How to Use Nmap to Scan for Open Ports


Nmap (network mapper) is the world's leading network security scanning tool for Linux systems. It helps identify open ports and prevents potential network security threats.

Nmap is an essential network scanning tool due to its accurate, simple-to-use, and flexible interface with many advanced features.

This guide shows how to scan for open ports on Linux systems using Nmap.

How to Use Nmap to Scan for Open Ports


How to Use Nmap to Check Ports

Nmap is a versatile command-line tool that performs powerful port scans. To conduct a simple scan, use the nmap command without any options:

nmap [target]

The target is either a domain name or an IP address. For example, to scan the website, use:

nmap scan terminal output

The command without any options scans the most common 1000 ports. Nmap can scan a single port, a port range, or all ports on a target. Below are step-by-step instructions on how to use Nmap to scan for open ports in various ways.

Scan a Single Port

To use Nmap to scan a single port on a target, use the following syntax:

nmap -p [port] [target]

Substitute the placeholders with actual port and target values. For example, to scan port 80 on, use:

nmap -p 80
nmap open port 80 terminal output

The output shows the port number and protocol (80/tcp), the port's state (open), and the service related to the port (http).

Scan All Ports

To scan all port numbers (1-65535), use the following syntax:

nmap -p- [target]

For example:

nmap -p-
nmap scan all ports terminal output

The scan takes time to complete. The command performs a comprehensive scan of all port numbers. It thoroughly assesses the target network and shows open ports for the provided location.

Alternatively, to scan all standard ports, use the fast scan with the -F tag:

nmap -F [target]

For example:

nmap -F
nmap fast scan terminal output

The fast scan checks the 100 most common ports. This method reduces the scan time, which is helpful with large networks.

Scan a Series of Ports

The Nmap tool offers several different ways to scan multiple ports. The examples below demonstrate how to use the tool.

To scan a port range, use the -p option, the starting and ending port numbers:

nmap -p [start]-[end] [target]

For example, to scan the first 200 ports, use:

nmap -p 1-200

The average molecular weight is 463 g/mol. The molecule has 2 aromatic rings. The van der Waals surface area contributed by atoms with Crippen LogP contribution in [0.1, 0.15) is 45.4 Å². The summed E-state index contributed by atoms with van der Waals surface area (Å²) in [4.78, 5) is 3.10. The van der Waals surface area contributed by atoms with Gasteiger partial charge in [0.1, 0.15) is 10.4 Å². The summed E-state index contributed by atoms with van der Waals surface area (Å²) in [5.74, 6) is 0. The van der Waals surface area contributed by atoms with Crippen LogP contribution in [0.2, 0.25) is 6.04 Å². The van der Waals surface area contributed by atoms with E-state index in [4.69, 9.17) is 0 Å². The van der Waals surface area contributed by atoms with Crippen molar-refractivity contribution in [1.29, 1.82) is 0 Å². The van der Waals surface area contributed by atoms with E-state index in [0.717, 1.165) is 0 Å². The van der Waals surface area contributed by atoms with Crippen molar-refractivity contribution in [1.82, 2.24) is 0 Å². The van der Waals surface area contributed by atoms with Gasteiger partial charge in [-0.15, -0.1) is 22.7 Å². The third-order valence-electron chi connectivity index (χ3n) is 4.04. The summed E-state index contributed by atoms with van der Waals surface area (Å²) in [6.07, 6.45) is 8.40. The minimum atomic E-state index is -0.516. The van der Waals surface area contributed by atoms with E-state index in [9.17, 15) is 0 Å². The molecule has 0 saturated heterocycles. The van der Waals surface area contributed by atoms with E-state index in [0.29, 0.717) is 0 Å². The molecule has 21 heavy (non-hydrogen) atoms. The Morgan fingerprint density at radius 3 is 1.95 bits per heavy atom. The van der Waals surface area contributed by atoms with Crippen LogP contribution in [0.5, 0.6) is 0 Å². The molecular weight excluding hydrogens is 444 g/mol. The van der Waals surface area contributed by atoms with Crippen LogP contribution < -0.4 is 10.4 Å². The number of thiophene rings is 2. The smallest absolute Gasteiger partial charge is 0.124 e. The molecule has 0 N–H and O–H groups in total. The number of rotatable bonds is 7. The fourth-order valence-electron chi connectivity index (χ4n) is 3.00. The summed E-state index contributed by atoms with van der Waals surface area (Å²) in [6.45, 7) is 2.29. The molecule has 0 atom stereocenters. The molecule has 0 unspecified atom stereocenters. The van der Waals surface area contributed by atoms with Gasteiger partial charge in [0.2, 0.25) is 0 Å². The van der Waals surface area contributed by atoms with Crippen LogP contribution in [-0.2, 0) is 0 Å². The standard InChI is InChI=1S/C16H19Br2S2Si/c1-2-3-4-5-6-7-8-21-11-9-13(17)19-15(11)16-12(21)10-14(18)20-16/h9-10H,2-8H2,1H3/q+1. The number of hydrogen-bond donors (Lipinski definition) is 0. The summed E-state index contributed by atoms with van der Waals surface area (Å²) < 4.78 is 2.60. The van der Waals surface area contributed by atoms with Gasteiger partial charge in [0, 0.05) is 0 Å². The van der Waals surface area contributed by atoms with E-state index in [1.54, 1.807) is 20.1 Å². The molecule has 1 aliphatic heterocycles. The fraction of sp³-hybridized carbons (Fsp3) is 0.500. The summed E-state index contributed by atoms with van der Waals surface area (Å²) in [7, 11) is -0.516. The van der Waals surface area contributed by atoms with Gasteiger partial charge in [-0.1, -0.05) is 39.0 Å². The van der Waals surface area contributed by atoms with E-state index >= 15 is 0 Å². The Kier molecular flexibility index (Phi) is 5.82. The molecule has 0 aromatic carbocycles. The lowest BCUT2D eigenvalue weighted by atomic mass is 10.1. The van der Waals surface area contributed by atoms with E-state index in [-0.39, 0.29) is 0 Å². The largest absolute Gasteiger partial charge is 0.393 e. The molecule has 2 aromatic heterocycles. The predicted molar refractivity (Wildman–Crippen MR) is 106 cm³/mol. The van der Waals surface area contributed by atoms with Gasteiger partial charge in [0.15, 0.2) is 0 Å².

nmap scan port range terminal output

To scan multiple specific ports, use a comma-separated list:

nmap -p [port1, port2, etc] [target]

For example:

nmap -p 22,53,80
nmap port list scan terminal output

Combine the two methods to scan both specific port numbers and ranges. For example:

nmap -p 22,80,100-200
nmap port and range scan terminal output

Scanning targeted ports or a port range shortens the scan time.

Common Ports

There are many standardized ports associated with specific services. Use the list below as a reference for these ports and their related service:

  • 21 (FTP). File transfer protocol.
  • 22 (SSH). Secure shell.
  • 25 (SMTP). Simple mail transfer protocol.
  • 53 (DNS). Domain name system.
  • 67, 68 (DHCP). Dynamic host configuration protocol.
  • 80 (HTTP). Hypertext transfer protocol.
  • 110 (POP3). Post office protocol version 3.
  • 123 (NTP). Network time protocol.
  • 143 (IMAP). Internet access message protocol.
  • 443 (HTTPS). Hypertext transfer protocol secure.
  • 465 (SMTPS). SMTP secure.
  • 631 (CUPS). Common Unix printing system.
  • 993 (IMAPS). IMAP secure.
  • 995 (POP3S). POP3 secure.
  • 3306 (MySQL). MySQL database server.
  • 3389 (RDP). Remote desktop protocol.
  • 8080 (HTTP alternate). HTTP alternate, used for proxy servers.

Nmap helps discover port statuses and indicates how to configure a Linux firewall to block traffic on a particular port or allow some traffic.

For example, setting a firewall to block all traffic on port 80 means users won't be able to load any website. Alternatively, firewall rules can be set to allow some traffic to ports.

Use Nmap, a firewall, and other network security tools to scan traffic on a particular port and watch for suspicious activity.

Port States Recognized by Nmap

Nmap divides port status into six different states. The possible port states Nmap recognizes are:

  • open. The service on the associated port is active and listens for incoming connections. The port is available for connections.
  • closed. No service is listening on the port. No services are bound on the port, and the port will refuse all incoming connections.
  • filtered. The port state is unknown. The port's status is concealed or restricted due to packet filtering, firewall rules, or a network security device configuration.
  • unfiltered. The port state is unknown. The port is accessible and unrestricted but has no active service linked to it.
  • open|filtered. The port state is open or filtered. Nmap cannot determine which due to network conditions.
  • closed|filtered. The port state is closed or filtered. The exact state is indeterminate due to network conditions.

Note: Learn how to open a port in Linux.


After reading this guide, you have an overview of Nmap scanning and how to scan for open ports.

Next, see our server security tips that will help protect your server from various cybersecurity threats.

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Milica Dancuk
Milica Dancuk is a technical writer at phoenixNAP with a passion for programming. With a background in Electrical Engineering and Computing, coupled with her teaching experience, she excels at simplifying complex technical concepts in her writing.
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